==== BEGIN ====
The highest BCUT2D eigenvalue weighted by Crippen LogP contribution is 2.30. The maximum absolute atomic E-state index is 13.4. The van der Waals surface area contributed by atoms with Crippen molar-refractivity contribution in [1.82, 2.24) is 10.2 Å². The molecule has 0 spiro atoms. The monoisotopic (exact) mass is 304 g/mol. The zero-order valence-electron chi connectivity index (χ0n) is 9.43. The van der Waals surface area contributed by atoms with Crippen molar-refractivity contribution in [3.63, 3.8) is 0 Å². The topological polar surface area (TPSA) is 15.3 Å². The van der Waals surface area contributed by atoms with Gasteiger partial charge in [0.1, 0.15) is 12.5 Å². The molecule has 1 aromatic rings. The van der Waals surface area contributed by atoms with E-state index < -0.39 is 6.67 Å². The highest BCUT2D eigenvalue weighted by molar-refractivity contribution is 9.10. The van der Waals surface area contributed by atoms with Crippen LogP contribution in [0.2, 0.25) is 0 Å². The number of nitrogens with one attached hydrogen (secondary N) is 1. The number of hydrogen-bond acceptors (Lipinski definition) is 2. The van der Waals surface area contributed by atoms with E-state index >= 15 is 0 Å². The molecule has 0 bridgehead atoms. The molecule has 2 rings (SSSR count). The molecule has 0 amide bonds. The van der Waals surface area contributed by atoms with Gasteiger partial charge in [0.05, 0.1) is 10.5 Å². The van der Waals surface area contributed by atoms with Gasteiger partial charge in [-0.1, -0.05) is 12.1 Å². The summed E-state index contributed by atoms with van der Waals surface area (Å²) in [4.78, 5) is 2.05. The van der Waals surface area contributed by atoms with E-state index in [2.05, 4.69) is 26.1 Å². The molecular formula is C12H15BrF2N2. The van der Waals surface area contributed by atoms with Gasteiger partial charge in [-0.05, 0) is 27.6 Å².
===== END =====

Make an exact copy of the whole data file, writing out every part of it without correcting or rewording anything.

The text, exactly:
The highest BCUT2D eigenvalue weighted by Crippen LogP contribution is 2.30. The maximum absolute atomic E-state index is 13.4. The van der Waals surface area contributed by atoms with Crippen molar-refractivity contribution in [1.82, 2.24) is 10.2 Å². The molecule has 0 spiro atoms. The monoisotopic (exact) mass is 304 g/mol. The zero-order valence-electron chi connectivity index (χ0n) is 9.43. The van der Waals surface area contributed by atoms with Crippen molar-refractivity contribution in [3.63, 3.8) is 0 Å². The topological polar surface area (TPSA) is 15.3 Å². The van der Waals surface area contributed by atoms with Gasteiger partial charge in [0.1, 0.15) is 12.5 Å². The molecule has 1 aromatic rings. The van der Waals surface area contributed by atoms with E-state index < -0.39 is 6.67 Å². The highest BCUT2D eigenvalue weighted by molar-refractivity contribution is 9.10. The van der Waals surface area contributed by atoms with Crippen LogP contribution in [0.2, 0.25) is 0 Å². The number of nitrogens with one attached hydrogen (secondary N) is 1. The number of hydrogen-bond acceptors (Lipinski definition) is 2. The van der Waals surface area contributed by atoms with E-state index >= 15 is 0 Å². The molecule has 0 bridgehead atoms. The molecule has 2 rings (SSSR count). The molecule has 0 amide bonds. The van der Waals surface area contributed by atoms with Gasteiger partial charge in [0.05, 0.1) is 10.5 Å². The van der Waals surface area contributed by atoms with Gasteiger partial charge in [-0.1, -0.05) is 12.1 Å². The summed E-state index contributed by atoms with van der Waals surface area (Å²) in [4.78, 5) is 2.05. The van der Waals surface area contributed by atoms with E-state index in [2.05, 4.69) is 26.1 Å². The molecular formula is C12H15BrF2N2. The van der Waals surface area contributed by atoms with Gasteiger partial charge in [-0.05, 0) is 27.6 Å².